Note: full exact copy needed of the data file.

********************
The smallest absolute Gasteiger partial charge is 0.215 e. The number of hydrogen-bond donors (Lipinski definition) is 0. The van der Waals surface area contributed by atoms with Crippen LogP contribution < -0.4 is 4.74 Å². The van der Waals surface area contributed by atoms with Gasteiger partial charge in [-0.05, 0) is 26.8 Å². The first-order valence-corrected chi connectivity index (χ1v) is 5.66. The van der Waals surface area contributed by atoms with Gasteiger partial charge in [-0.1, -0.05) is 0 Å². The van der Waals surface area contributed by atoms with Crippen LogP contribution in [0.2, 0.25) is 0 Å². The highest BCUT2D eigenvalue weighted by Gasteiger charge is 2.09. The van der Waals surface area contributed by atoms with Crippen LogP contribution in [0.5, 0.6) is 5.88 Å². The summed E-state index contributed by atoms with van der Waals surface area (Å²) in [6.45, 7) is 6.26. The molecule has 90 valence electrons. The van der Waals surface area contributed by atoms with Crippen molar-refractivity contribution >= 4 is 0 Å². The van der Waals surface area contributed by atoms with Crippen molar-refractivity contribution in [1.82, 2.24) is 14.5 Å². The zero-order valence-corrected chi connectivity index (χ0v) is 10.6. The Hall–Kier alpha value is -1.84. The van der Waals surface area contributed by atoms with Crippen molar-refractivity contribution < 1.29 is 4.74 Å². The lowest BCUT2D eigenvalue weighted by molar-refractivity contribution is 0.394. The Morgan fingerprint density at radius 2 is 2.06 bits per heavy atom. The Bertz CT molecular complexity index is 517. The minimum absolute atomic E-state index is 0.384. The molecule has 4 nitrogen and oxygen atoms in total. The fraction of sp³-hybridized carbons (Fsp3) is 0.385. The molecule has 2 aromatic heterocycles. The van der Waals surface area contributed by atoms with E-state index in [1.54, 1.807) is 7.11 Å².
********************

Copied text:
The smallest absolute Gasteiger partial charge is 0.215 e. The number of hydrogen-bond donors (Lipinski definition) is 0. The van der Waals surface area contributed by atoms with Crippen LogP contribution < -0.4 is 4.74 Å². The van der Waals surface area contributed by atoms with Gasteiger partial charge in [-0.05, 0) is 26.8 Å². The first-order valence-corrected chi connectivity index (χ1v) is 5.66. The van der Waals surface area contributed by atoms with Gasteiger partial charge in [-0.1, -0.05) is 0 Å². The van der Waals surface area contributed by atoms with Crippen LogP contribution in [0.2, 0.25) is 0 Å². The highest BCUT2D eigenvalue weighted by Gasteiger charge is 2.09. The van der Waals surface area contributed by atoms with Crippen LogP contribution in [0.5, 0.6) is 5.88 Å². The summed E-state index contributed by atoms with van der Waals surface area (Å²) in [6.45, 7) is 6.26. The molecule has 90 valence electrons. The van der Waals surface area contributed by atoms with Crippen molar-refractivity contribution >= 4 is 0 Å². The van der Waals surface area contributed by atoms with Crippen molar-refractivity contribution in [1.82, 2.24) is 14.5 Å². The zero-order valence-corrected chi connectivity index (χ0v) is 10.6. The Hall–Kier alpha value is -1.84. The van der Waals surface area contributed by atoms with Crippen molar-refractivity contribution < 1.29 is 4.74 Å². The lowest BCUT2D eigenvalue weighted by molar-refractivity contribution is 0.394. The Morgan fingerprint density at radius 2 is 2.06 bits per heavy atom. The Bertz CT molecular complexity index is 517. The minimum absolute atomic E-state index is 0.384. The molecule has 4 nitrogen and oxygen atoms in total. The fraction of sp³-hybridized carbons (Fsp3) is 0.385. The molecule has 2 aromatic heterocycles. The van der Waals surface area contributed by atoms with E-state index in [1.54, 1.807) is 7.11 Å².